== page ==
PANHANDLE: soil moisture is very short to surplus. Corn harvest has been begun with very good yields. Sorghum is almost completely headed. Peanuts are in good condition; harvest of irrigated peanuts is under way. Wheat planting is half complete; fall and beet armyworms continue to cause stand losses. Range conditions are fair. Cattle are in good condition.

SOUTH PLAINS: soil moisture is short to adequate. Range and pasture conditions are poor to fair. Some livestock supplemental feeding has begun. Cotton is fair to good. Corn and sorghum harvest continues. Peanut harvest is starting. Sunflower harvest is soon to be in full swing. Winter wheat planting continues.

ROLLING PLAINS: soil moisture is short. Fall field preparations and wheat planting are in high gear to take advantage of the limited rainfall. Some wheat has already emerged. Peanut harvest will begin soon; peanuts are rated fair to good. Grain sorghum harvest is half complete with good yields. Livestock are in good condition because of better-than-average pasture conditions.

NORTH TEXAS: soil moisture is short to surplus. Cotton is fair to excellent. Peanuts are fair to good. Range and pastures are fair to good. Corn, soybean and sorghum harvests are nearing completion. Cotton, rice and peanut harvest has begun. Wheat and oat planting have begun. Livestock and pastures are doing very well. Winter pasture planting is in full swing. Sweet potato harvest continues with best yields in years and good quality.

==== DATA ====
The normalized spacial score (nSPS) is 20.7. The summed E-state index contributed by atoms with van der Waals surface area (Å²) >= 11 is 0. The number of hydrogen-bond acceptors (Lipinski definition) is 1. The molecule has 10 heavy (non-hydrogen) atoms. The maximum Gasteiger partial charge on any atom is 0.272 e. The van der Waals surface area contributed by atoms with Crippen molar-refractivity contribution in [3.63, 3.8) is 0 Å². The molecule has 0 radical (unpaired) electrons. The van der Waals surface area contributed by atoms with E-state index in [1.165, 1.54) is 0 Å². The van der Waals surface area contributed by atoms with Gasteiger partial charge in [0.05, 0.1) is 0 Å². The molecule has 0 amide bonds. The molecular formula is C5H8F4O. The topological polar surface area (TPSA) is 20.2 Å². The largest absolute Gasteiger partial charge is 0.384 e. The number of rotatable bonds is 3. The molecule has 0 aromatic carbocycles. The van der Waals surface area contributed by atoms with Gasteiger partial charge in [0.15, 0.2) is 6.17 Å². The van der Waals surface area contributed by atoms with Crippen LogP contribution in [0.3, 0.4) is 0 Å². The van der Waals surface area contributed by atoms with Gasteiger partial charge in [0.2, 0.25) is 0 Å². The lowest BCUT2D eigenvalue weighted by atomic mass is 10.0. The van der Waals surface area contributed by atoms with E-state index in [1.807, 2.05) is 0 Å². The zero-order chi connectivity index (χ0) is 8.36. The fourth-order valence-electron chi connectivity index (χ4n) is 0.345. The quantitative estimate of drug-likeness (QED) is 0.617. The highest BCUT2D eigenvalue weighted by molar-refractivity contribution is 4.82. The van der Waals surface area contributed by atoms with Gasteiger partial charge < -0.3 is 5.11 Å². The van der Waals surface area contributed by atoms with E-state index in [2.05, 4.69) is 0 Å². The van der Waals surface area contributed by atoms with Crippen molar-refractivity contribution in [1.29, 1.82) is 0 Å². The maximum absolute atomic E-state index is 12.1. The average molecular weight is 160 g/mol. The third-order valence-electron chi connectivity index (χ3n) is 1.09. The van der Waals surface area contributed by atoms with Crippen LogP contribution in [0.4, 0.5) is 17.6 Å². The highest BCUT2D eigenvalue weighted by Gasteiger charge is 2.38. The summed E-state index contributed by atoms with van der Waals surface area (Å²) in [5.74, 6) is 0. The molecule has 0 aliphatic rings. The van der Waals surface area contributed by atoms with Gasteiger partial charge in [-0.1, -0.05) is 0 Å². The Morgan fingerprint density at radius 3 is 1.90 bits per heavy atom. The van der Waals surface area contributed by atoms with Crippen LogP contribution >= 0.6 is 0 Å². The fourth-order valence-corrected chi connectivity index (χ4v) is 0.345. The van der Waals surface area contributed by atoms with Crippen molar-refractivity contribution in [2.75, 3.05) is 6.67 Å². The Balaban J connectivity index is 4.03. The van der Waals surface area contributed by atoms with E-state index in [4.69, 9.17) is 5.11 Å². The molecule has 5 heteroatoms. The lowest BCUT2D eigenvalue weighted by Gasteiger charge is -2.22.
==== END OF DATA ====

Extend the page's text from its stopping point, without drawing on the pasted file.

EAST TEXAS: soil moisture is short. Warm season forages are in good condition. Winter pasture preparations are under way. Cattle conditions are good. Peanuts good. Sweet potato harvests continue with good yields.

FAR WEST TEXAS: soil moisture is short to surplus. More rain needed to help drought conditions. Very little dryland cotton will be harvested. Supplemental feeding continues.

WEST CENTRAL TEXAS: soil moisture is adequate. Wheat planting has been delayed because of fear of grasshopper damage. Volunteer wheat is emerging. Fall planting field preparations and hay bailing continues. Armyworms are becoming a problem. Pasture and range conditions remain poor. Livestock are in good condition; supplemental feeding continues.

CENTRAL TEXAS: soil moisture is short. Peanut harvest has begun. Cotton yields are better than expected. Wheat and oat planting are under way.

SOUTHEAST TEXAS: soil moisture is short. Rain has hurt the first rice crop, pastures are flooded and annual hay fields have taken a turn for the worst. Producers are ready to begin cool season annual planting. Rain has benefited watermelons but may cause diseases.

SOUTHWEST TEXAS: soil moisture is adequate. Forage availability is above average. Hunting activities begin to dominate ranch activities. Cotton harvest continues with excellent yields. Planting resumed for fall spinach, cabbage, carrots and spring onions. Green beans have been planted and are making good progress. High incidence of culls and disease damage is reported. Peanut harvest is gaining momentum. Small grain planting is beginning.

COASTAL BEND: soil moisture is surplus. Late replanting of some sorghum and cotton remain unharvested. Hay fields need to dry up to be harvested. Weed pressure is elevated. Second rice crop looks good. Livestock are in excellent condition.

SOUTH TEXAS: soil moisture is adequate. Recent rains helped pastures and range conditions. Forage availability improved. Fall planting preparations continue. e-mail: rsmith@primediabusiness.com